I always find it interesting when internal memos allegedly leak. It is like reality TV, what actually happens inside of those corporate walls. So Microsoft’s Bill Gates and Ray Ozzie star in this most recent memo exposure where “Internet services” services are seen as the next serious disruption.
They point to a variety of threats to Microsoft’s Windows and Office franchises, from advertising-supported Internet businesses like those being pursued by Google and Yahoo to, as Mr. Gates notes, a new "grass-roots adoption and popularization model" that has made it easier for start-up companies to reach large audiences at low cost. John Markoff, November 9, 2005, New York Times
It amazes me that everyone thinks this movement is about advertising. Advertising is the bread and butter for a Google or a Yahoo. It is not how they will grow the company. The key, which is alluded to by Gates is in the grass-roots activism garnered by the survivors of the dotcoms. Google owns the minds of the people – no one hates them or their products. I have heard people refer to companies like Google as being young and destined to a crawl like everyone else, a fatal miscalculation in my opinion.
Companies like Google happen to have sizable revenue streams because of the relevant impressions they deliver for advertisers. Those impressions have also captured an intent audience, performing intimate tasks like reading email, sharing photos, searching their desktops and instant messaging. Small companies can stir up hype like no other. Large companies have to work harder to show they are nimble. Microsoft is a big company. The notion that they missed the AJAX ship is foolishness. Anyone in the space can point to the technical underpinnings at least as far back as five years. So this is not about technical capability either. There is more to Google than AJAX. There is more to “Internet services” than the servers or middleware running on them.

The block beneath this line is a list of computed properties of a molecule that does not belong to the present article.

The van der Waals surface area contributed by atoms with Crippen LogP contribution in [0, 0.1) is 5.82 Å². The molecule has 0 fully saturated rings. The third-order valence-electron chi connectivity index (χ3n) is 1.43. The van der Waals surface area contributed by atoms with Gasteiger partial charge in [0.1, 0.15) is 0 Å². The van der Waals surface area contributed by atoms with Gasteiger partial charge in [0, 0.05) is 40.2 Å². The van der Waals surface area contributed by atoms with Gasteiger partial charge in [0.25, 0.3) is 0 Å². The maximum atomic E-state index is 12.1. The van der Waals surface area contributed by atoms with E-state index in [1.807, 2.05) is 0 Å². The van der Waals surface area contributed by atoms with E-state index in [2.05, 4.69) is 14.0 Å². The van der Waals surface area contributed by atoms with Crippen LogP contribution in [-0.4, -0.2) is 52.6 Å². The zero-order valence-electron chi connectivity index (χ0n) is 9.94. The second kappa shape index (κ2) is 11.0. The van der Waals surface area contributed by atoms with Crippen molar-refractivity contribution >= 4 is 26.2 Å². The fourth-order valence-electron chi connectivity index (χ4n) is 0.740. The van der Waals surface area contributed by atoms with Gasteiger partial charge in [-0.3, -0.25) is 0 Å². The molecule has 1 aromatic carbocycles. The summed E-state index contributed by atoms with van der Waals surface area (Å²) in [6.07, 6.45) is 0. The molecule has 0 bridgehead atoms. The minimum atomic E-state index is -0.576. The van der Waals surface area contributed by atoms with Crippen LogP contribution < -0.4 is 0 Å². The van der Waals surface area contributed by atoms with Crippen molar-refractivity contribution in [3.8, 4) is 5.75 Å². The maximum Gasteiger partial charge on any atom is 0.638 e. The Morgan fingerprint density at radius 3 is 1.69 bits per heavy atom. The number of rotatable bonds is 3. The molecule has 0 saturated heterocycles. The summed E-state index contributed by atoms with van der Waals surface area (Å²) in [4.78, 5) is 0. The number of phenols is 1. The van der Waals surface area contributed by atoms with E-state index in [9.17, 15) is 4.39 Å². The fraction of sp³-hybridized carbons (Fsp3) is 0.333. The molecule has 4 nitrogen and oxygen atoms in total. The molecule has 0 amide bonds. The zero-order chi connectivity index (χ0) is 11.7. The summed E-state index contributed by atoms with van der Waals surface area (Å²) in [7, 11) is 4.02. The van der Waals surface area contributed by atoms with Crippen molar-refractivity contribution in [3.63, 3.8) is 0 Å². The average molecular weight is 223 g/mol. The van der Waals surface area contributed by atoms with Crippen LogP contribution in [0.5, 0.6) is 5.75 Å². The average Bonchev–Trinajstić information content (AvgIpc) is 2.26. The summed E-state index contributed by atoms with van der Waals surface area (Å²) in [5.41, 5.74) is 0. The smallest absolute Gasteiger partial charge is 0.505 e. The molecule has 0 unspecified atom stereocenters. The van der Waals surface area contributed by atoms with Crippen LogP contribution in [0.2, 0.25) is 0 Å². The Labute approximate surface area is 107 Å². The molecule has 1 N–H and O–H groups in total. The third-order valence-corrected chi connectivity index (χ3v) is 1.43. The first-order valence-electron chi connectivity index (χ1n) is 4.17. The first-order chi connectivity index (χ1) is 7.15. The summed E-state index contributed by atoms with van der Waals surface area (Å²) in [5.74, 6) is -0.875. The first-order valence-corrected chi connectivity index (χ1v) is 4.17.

The document written by Mr. Ozzie, titled "The Internet Services Disruption," criticizes Microsoft for moving too slowly to capitalize on technologies it developed and for failing to capitalize on industry trends. John Markoff, November 9, 2005, New York Times
The ability to capitalize on industry trends is something larger companies do in strategic commanding ways – as leaders of the industry. Big companies are like the US military, ready for two full scale wars on two different fronts ready to deploy at any time, they rally the battalions and drive a strategy that in 12-24-36 months time they own a significant portion of the mindshare and cash flow. In the mean time the world is infatuated with Google and their lab offerings, their impressive ability to attract talent and substantial bank account. The best part of where Google sits is that they can actually dabble in these disruptive activities without losing their core business, ad revenue.
Google is disruptive, but in the best way possible. We might actually drive to a new model of simplicity that makes IT really useful.
I wonder, how scared is Microsoft of facing Google as a competitor in the services arena?